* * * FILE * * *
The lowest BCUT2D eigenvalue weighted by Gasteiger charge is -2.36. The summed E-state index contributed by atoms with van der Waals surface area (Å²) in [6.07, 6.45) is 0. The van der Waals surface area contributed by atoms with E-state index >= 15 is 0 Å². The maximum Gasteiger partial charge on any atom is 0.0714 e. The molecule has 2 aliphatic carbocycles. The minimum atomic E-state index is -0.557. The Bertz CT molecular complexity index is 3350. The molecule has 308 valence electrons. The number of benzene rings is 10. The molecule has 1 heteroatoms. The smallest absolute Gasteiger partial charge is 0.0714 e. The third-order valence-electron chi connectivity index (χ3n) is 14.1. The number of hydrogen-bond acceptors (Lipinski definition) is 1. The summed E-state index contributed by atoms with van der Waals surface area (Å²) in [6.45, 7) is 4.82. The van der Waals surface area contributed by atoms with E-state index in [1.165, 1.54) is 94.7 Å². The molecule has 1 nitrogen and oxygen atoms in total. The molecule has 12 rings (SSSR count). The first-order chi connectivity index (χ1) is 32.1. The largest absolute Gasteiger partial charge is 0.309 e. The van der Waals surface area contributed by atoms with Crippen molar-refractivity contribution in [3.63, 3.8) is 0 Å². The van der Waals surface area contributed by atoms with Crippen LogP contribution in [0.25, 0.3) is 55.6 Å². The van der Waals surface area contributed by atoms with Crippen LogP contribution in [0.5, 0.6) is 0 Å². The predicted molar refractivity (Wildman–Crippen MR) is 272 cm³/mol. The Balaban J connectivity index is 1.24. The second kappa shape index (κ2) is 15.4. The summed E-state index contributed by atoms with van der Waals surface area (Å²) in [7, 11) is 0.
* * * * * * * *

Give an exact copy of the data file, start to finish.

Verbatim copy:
The lowest BCUT2D eigenvalue weighted by Gasteiger charge is -2.36. The summed E-state index contributed by atoms with van der Waals surface area (Å²) in [6.07, 6.45) is 0. The van der Waals surface area contributed by atoms with E-state index >= 15 is 0 Å². The maximum Gasteiger partial charge on any atom is 0.0714 e. The molecule has 2 aliphatic carbocycles. The minimum atomic E-state index is -0.557. The Bertz CT molecular complexity index is 3350. The molecule has 308 valence electrons. The number of benzene rings is 10. The molecule has 1 heteroatoms. The smallest absolute Gasteiger partial charge is 0.0714 e. The third-order valence-electron chi connectivity index (χ3n) is 14.1. The number of hydrogen-bond acceptors (Lipinski definition) is 1. The summed E-state index contributed by atoms with van der Waals surface area (Å²) in [6.45, 7) is 4.82. The van der Waals surface area contributed by atoms with E-state index in [1.165, 1.54) is 94.7 Å². The molecule has 1 nitrogen and oxygen atoms in total. The molecule has 12 rings (SSSR count). The first-order chi connectivity index (χ1) is 32.1. The largest absolute Gasteiger partial charge is 0.309 e. The van der Waals surface area contributed by atoms with Crippen molar-refractivity contribution in [3.63, 3.8) is 0 Å². The van der Waals surface area contributed by atoms with Crippen LogP contribution in [0.25, 0.3) is 55.6 Å². The van der Waals surface area contributed by atoms with Crippen LogP contribution in [0.5, 0.6) is 0 Å². The predicted molar refractivity (Wildman–Crippen MR) is 272 cm³/mol. The Balaban J connectivity index is 1.24. The second kappa shape index (κ2) is 15.4. The summed E-state index contributed by atoms with van der Waals surface area (Å²) in [7, 11) is 0.